Leber congenital amaurosis (LCA) is a form of childhood blindness is an inherited disease of the eye that occurs at birth or in the first couple of months of the infant’s life and it is quite rare, affecting 1 in 80,000 of the population. In 2008 scientists had a breakthrough in treating the illness with gene therapy and now, the second breakthrough and probably the biggest since LCA was discovered in the 19th century by Theodor Leber has just been made public: researchers have managed to formulate a new type of oral medication that will treat people suffering from LCA.
The new study which produced the oral drug was published in the scientific journal The Lancet and it was supported by the Montreal Children’s Hospital Foundation, the Fonds de Recherche du Quebec – Sante, Vision Health Research Netword of the FRQS, the Foundation Fighting Blindness Canada, the Canadian Institutes of Health Research and QLT Inc.
This new drug will restore vision in patients with LCA. Up until now the disease had no cure. The study’s lead author, Dr. Robert Koenekoop, said in a press statement:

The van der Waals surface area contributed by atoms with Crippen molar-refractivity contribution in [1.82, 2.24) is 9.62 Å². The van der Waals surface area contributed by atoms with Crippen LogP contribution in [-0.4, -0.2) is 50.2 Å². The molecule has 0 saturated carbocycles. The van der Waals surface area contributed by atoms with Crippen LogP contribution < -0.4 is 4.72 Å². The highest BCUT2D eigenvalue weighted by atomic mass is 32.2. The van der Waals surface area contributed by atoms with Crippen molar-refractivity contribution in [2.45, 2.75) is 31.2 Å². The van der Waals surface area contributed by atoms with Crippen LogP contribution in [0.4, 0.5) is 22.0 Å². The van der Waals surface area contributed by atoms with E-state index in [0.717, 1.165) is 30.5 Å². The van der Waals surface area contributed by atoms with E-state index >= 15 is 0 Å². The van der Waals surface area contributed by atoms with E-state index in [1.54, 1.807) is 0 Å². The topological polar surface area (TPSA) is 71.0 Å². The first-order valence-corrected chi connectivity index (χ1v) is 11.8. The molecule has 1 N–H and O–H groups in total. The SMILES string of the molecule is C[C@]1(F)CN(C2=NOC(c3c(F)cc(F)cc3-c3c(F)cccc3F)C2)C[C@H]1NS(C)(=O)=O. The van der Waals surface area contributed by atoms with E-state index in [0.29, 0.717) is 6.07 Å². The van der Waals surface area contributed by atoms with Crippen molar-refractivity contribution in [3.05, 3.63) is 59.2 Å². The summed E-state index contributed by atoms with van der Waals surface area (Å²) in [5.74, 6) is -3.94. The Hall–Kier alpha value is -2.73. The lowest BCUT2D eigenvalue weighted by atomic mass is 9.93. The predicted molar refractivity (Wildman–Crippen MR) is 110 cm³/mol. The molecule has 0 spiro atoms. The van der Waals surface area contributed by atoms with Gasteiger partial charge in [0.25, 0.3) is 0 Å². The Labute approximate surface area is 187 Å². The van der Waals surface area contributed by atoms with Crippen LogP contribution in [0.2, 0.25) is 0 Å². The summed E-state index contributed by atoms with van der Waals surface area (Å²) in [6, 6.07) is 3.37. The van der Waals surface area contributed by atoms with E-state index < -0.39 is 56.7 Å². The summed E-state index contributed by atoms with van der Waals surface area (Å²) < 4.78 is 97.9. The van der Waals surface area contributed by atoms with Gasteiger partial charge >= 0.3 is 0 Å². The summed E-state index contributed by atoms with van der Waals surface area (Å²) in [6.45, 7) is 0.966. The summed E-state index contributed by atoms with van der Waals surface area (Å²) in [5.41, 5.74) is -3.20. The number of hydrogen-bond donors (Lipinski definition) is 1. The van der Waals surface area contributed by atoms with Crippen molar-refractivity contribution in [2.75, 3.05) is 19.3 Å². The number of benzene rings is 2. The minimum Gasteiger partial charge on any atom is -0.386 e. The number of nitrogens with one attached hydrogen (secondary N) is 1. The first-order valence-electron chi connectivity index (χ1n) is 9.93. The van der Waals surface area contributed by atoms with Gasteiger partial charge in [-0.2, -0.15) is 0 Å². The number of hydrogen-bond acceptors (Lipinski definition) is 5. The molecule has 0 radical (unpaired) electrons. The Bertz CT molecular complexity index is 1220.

This is the first time that an oral drug has improved the visual function of blind patients with LCA. It is giving hope to many patients who suffer from this devastating retinal degeneration.
The study was performed on 14 people with ages between 6 and 38 that had LCA. The cause of the disease was, in all patients, the mutation in the gene RPE65 or LRAT that lead to a grave defect in the retinoid cycle (responsible for producing a molecule that captures light and initiates vision called 11-cis retinal).
The doctors gave these patients an oral retinoid intermediate and observed the effects. They noticed that a portion of the retinal cells that didn’t have the 11-cis could be broken up. Dr. Koenekoop explains:
Contrary to what was previously thought, children with LCA and defects in RPE65 or LRAT are not born with dead retinal cells; the cells can simply go dormant, and they can remain dormant for years before they eventually die. The oral drug we tested awakened these cells and allowed patients to see.
The earliest symptom of this disease is shaking of the eyes (mystagmus) and it can be observed in the first months of life. As the child grows older other symptoms can be observed, such as poor vision, sensitivity to light and rubbing of the eyes.
Have you heard of Leber congenital amaurosis? Do you know anyone suffering from the disease who will benefit from the new oral medication? Share your thoughts with us in the comment section below.